> > mud, working the tides.
                              >
                              > I'm not
                              sure what you think needs proving. People have lived on boats for centuries. Like this:
                              >
                              >
                              href="http://farm5.staticflickr.com/4137/4899292823_1f2c4cbcef_z.jpg">http://farm5.staticflickr.com/4137/4899292823_1f2c4cbcef_z.jpg
                              >
                              > Also barges in European canals, and numerous American cruisers,
                              etc.
                              >
                              > It would be much quicker and possibly cheaper to get a
                              down-at-the-heels, used, fiberglass cruiser, possibly a center cockpit sloop built for the charter trades. After a hose down, and delousing the mattresses, you can move aboard and refurbish the engine and rig at your leisure.
                              >
                              > Don't get me wrong; I'm a big fan of #501. It's a remarkably clever
                              design, as you will find out if you try to make any facile changes. But it's not meant as a voyaging boat, and I doubt it's a good choice for out-running the apocalypse. PCB designed some other boats that would be better for that, but the requirements for going to see cause them to be more difficult to build.
                              >

                            • captainrocky99
                              Bug -Out Boat . See Water World. (the movie) All you need is the Exxon Valdez and a good bungee cord ! ... 58:44 PM Subject: Re: [bolger] Re: #501 35 sailing
                              Message 14 of 24 , Oct 27, 2013
                              • 0 Attachment

                                Bug -Out Boat . See Water World. (the movie) All you need is the Exxon Valdez and a good bungee cord !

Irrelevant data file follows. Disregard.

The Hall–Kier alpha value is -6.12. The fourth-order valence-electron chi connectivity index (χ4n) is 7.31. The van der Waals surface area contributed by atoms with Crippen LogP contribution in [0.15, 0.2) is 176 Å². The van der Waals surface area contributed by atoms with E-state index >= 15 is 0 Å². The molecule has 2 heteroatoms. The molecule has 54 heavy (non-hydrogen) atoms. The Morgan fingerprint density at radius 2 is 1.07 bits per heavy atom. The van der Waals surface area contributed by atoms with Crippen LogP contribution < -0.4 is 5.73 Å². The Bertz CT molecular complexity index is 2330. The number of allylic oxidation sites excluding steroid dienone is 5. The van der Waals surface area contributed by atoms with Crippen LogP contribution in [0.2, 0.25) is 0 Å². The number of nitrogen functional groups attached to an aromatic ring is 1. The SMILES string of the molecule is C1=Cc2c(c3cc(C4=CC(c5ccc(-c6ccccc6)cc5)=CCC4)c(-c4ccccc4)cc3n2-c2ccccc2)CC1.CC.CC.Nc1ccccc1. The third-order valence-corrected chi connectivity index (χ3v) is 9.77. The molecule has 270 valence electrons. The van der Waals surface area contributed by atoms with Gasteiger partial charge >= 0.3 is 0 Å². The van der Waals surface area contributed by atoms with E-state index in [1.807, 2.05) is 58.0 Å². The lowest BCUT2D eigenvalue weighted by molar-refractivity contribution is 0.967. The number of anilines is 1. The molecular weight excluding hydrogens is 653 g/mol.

58:44 PM
                                Subject: Re: [bolger] Re: #501 35' sailing scow houseboat/ BUG OUT Boat

                                 

                                Hello All,
                                     I’ve not been on vacation or recovering in some ward, but socked-in with stuff.

                                I am not sure about the point of any ‘bug-out’ boat, as you will continue to depend a bit on ‘civilization’ for certain basics. 
                                “And then she said piously”...it it might be useful to do things locally that will reduce the fear of any need to leave for parts unknown, since helping out on serious local solutions might be a good redirect of likely plausible serious concerns before they become a dark-cloud level of fear to trigger the flight-reflex. 

                                Whether in respective comics, short-stories, novels, sci-fi yarns, dystopian movies, or much less defensible as a form of semi-predictive art – the highly self-hyping ‘Doomsday-Industrial Complex’ - wherever (?!)  we see both reflections of potentialities that would trigger the urge to ‘flee’, but usually also the aftermath – which by consequences of the doomsday’ scenario won’t be ‘Elysian Field’ either, meaning an existence quite likely brutish, nasty and likely short.   So ‘bugging out’ may have you hope to ‘live longer’, but under what circumstances and to what odds ?!  

                                However, assuming, that well-evolved personal perspectives indeed drive some folks’ quest for the ‘Bug-Out Boat’, for serious resilience in utter unpredictables, i.e. no more GPS/LORAN/AIS, inherently uncertain/hostile practices amongst surviving ‘boaters’, uncertain supplies-availability, a simple over-load-absorbing double-ended steel-hull motor-sailer might be one option, assuming you’d take insulation/condensation and thus internal hull-skin access seriously.  You could integrate ‘citadel’-type hardened sections to huddle behind against modest-caliber small-arms fire.  Such a hull could take all sorts of collisions and rough-encounters as you head ‘beyond Thunderdome’...past ‘Waterworld’.. towards the forced and unceremonious integration into the minion-forces of the Klingon Overlords.